How to protect employees with a web filtering solution

Let’s face it, this is not your father’s Internet (or, for those of us who first went online in the late 90’s, even John Postel’s Internet.) As invaluable a tool as the Internet is, as empowering as having unlimited information instantly accessible is, and as enabling as virtually instant communication is, the Internet is full of bad things against which we must protect our employees. A solution that offers web filtering and/or web monitoring is a key part of a defense in depth approach to defending our users.

Before we talk about web monitoring software, we do need to cover three important components that you do not want to go without. Have these in place first.

Acceptable use policy
As part of a written information security policy, having an Acceptable Use Policy is critical. With it, your users will understand what is expected of them; what is appropriate, and what is not. Without it, you have no way to respond to infractions or other inappropriate activities, such as downloading copyrighted material or accessing adult content.

Employee notification
Make sure that users are informed that their access to the Internet is subject to monitoring. By informing them of this fact, you ensure that they are aware that the Acceptable Use Policy is being enforced, and that they understand what is a reasonable expectation of privacy. Consult with your human resources and legal departments to ensure that you comply with any existing corporate policies, and legal or contractual obligations.

An understanding of what you want to do
At first glance this may seem obvious, but I have seen many IT initiatives flounder at this point. You want to know what types of websites are considered appropriate, what types are not, and you need to make certain that you have a process in place for the business to request exceptions or changes to this. No matter what kind of solution you implement or policy(ies) you choose to enforce, you will run into sites that are either wrongly classified, or that are necessary to access even if they appropriately classified. The business needs a way to request access, and IT needs a way to evaluate, improve, and make appropriate exceptions.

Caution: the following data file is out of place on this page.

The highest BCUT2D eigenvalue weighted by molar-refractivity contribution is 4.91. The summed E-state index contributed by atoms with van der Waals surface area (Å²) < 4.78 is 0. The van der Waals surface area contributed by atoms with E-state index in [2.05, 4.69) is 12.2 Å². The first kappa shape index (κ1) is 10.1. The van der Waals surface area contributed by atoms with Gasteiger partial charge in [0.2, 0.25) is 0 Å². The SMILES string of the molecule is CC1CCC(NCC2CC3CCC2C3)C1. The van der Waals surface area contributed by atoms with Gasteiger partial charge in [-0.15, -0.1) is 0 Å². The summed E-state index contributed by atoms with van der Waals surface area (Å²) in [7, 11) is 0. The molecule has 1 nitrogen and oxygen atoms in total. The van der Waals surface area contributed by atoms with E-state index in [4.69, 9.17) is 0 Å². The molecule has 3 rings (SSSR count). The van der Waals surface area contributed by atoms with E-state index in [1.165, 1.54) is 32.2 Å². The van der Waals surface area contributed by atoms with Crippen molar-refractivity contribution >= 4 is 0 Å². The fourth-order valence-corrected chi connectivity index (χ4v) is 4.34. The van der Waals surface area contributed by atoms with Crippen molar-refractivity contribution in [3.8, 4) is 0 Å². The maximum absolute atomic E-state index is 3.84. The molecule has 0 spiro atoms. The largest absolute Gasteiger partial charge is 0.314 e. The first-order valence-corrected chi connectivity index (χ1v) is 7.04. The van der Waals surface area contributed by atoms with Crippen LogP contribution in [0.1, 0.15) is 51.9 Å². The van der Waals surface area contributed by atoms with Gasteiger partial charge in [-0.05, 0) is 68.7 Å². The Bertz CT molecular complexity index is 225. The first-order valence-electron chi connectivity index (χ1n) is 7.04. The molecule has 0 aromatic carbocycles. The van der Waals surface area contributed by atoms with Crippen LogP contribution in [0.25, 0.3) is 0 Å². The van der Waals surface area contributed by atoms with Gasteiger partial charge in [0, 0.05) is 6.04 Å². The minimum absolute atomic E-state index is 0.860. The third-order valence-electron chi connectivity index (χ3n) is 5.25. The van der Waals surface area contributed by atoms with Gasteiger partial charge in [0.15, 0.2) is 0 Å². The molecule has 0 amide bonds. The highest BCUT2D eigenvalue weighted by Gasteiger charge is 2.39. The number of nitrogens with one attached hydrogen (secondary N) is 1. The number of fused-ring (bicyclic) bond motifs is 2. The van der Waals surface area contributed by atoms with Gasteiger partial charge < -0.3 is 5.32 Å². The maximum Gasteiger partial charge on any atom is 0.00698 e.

Web monitoring versus web filtering
When implementing a security solution for web based threats, consider both your users, and the path their traffic takes between them and the Internet. If the users are all in central locations and access the Internet through choke points, a web based proxy or a solution that plugs inline (or leverages the firewall or Internet router) can protect users while they are on the corporate network. However, traveling users, or those who take their laptops home, may then find themselves accessing the Internet without the protections offered by your solution. In those cases, either deploying an agent based solution, or requiring users to always connect using a VPN, will enable you to protect them even when they are out of the office.

Web monitoring solutions do just what the name implies, they monitor web access. They can log access, alert when a policy violation is detected, or even interdict access, but most are otherwise passive in nature. Web filtering solutions also do as their name implies, they filter content accessed from the web, scanning downloaded files for malware or content that violates policy, examining html streams for malicious scripts or key words that violate policy. The two are not mutually exclusive. Many solutions, including, can do both, monitoring content and filtering attachments to maximise the protection provided to users.

It is important to implement policies that enforce the Acceptable Use Policy, and that in the case of violations, inform the users when actions they take violate policy. Keep in mind that most of those violations will be inadvertent, so do not react to a violation report as if someone has committed a crime. Whether they clicked a link in an email, or picked the wrong link from search results, the purpose of implementing a web monitoring or web filtering solution is to protect our users and corporate data, not to punish users for their actions. However, since you may encounter users who intentionally and chronically violate policy implement logging that clearly identifies the user, the violation, and engage human resources when these actions violate the written acceptable use policy.

Implementing a multi-layer protection is an important part of a defence in depth strategy, and reduces risks to your users and to corporate information assets. A recent survey of SMBs by GFI found that almost two out of three businesses lacking a web filtering solution experienced a security incident from malware downloaded from the Internet. This should make clear to any SMB lacking a web security solution that getting one in place should be a priority.